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erry and at the Gosport Navy Yard, gave ample reason for such belief, and whereas, under such circumstances, sundry vessels in the waters of the James river, the Rappahannock, York, and Potomac Rivers and their tributaries, have been seized and detained by the authorities of the State, or offices acting under patriotic motives without authority, and it is proper that such vessels and property should be promptly restored to the masters in command, or to the owners thereof. Therefore. I. John Letcher,Governor of the Commonwealth, do hereby proclaim that all private vessels and property so seized or detained, with the exception of the steamers Jamestown and Yorktown, shall be released and delivered up to the said masters or owners. Proper officers of the State Navy have been assigned to each of the river, herein mentioned, with orders to release such vessels and property, and give certificates for damages incurred by the seizure and detention. I felt it my duty, furthermore, to
The Daily Dispatch: June 17, 1861., [Electronic resource], The vote on the Ordinance of Secession. (search)
on of the result, stating therein the aggregate vote for and against the ratification, and, whereas, the returns of several counties have not been received, and of others cannot be obtained, in consequence of the presence of a hostile force in the Northwestern and of the blockade in the Eastern portions of the State, and by the returns which have been received, it appears that an over whelming majority of the people have voted for the ratification of the said ordinance. Now, therefore, I. John Letcher, Governor, in pursuance of the authority so given, do hereby proclaim the aggregate vote aforesaid to be as follows: for ratification125,950 for rejection20 majority for ratification105 and to the end that the entire vote of the State, as far as it can be ascertained, may be known to the people, I have estimated the vote of the Counties from which returns have not been received, taking the same from the local papers and from sources believed to be correct or nearly so,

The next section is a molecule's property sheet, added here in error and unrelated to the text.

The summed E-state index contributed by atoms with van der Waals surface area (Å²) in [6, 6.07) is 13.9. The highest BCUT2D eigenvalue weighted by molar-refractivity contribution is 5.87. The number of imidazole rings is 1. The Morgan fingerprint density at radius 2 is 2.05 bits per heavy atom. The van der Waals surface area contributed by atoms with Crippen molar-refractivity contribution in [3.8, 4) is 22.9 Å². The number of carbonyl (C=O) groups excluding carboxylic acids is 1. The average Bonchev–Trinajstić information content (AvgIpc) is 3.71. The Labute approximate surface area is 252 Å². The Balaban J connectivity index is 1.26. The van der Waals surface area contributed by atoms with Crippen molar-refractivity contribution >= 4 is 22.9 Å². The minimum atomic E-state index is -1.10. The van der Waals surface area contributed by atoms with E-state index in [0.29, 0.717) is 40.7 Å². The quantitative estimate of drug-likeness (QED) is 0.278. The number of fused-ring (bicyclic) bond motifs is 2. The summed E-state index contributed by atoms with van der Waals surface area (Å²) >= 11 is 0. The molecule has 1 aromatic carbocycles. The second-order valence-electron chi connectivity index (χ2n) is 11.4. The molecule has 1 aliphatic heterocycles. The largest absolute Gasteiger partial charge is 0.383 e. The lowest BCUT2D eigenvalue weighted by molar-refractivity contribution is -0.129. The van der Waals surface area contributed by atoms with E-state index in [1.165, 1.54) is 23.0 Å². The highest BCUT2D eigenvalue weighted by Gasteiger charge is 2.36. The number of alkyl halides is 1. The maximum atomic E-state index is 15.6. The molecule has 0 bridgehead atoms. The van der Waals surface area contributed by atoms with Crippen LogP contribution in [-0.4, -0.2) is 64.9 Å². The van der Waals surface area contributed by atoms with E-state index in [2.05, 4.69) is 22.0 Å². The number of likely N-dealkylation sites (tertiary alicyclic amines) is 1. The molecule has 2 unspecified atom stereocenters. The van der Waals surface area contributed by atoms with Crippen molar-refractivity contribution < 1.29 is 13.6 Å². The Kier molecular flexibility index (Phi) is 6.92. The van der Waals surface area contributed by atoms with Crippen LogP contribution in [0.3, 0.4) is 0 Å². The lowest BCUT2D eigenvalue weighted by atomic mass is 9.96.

By the Governor of Virginia. --A Proclamation.--Whereas, a vacancy has occurred in the House of Delegates of this State by the resignation of G. L. Brown, Esq., late the Delegate from the county of Bedford; Now, therefore, I. John Letcher, Governor of the Commonwealth of Virginia, have thought proper, by a writ of election, issued and directed pursuant to law, to require an election to be held at the several places of voting in said county, on the Twenty- Seventh day of the present month, (December,) for a member of the House of Delegates for said county, to supply the vacancy aforesaid. Given under my hand as Governor, and under the Less Seal of the Commonwealth, this 18th day of December, 1860. John Letcher. By the Governor: Geo. W. Munford, Sec'y of the Commonwealth. de 20--d&ctde
No Firing. --A party of citizens applied to Gov. Letcher yesterday for the use of one or more cannon, with which to fire one hundred guns in honor of the secession of South Carolina. The Governor declined the use of the guns, remarking that it had not been customary to loan State arms to fire partizan salutes.
By the Governor of Virginia. --A Proclamation.--Whereas, a vacancy has occurred in the house of Delegates of this State by the resignation of G. L. Brown, Esq., late the Delegate from the county of Bedford: Now, therefore, I. John Letcher, Governor of the Commonwealth of Virginia, have thought proper, by a writ of elation, issued and directed pursuant to law, to require an election to be held pursuant to law, to require an election to be held at the several places of voting in said county, on the twenty-Seventh day of the present month, December, of a member of the House of Delegates for said county, to supply the vacancy aforesaid. Given under my hand as Governor, and under the Less Seal of the commonwealth, this 18th day of December, 1860. By the Governor: John Letcher. Geo. W. Munford, Sec'y of the Commonwealth. de 20--d&ctde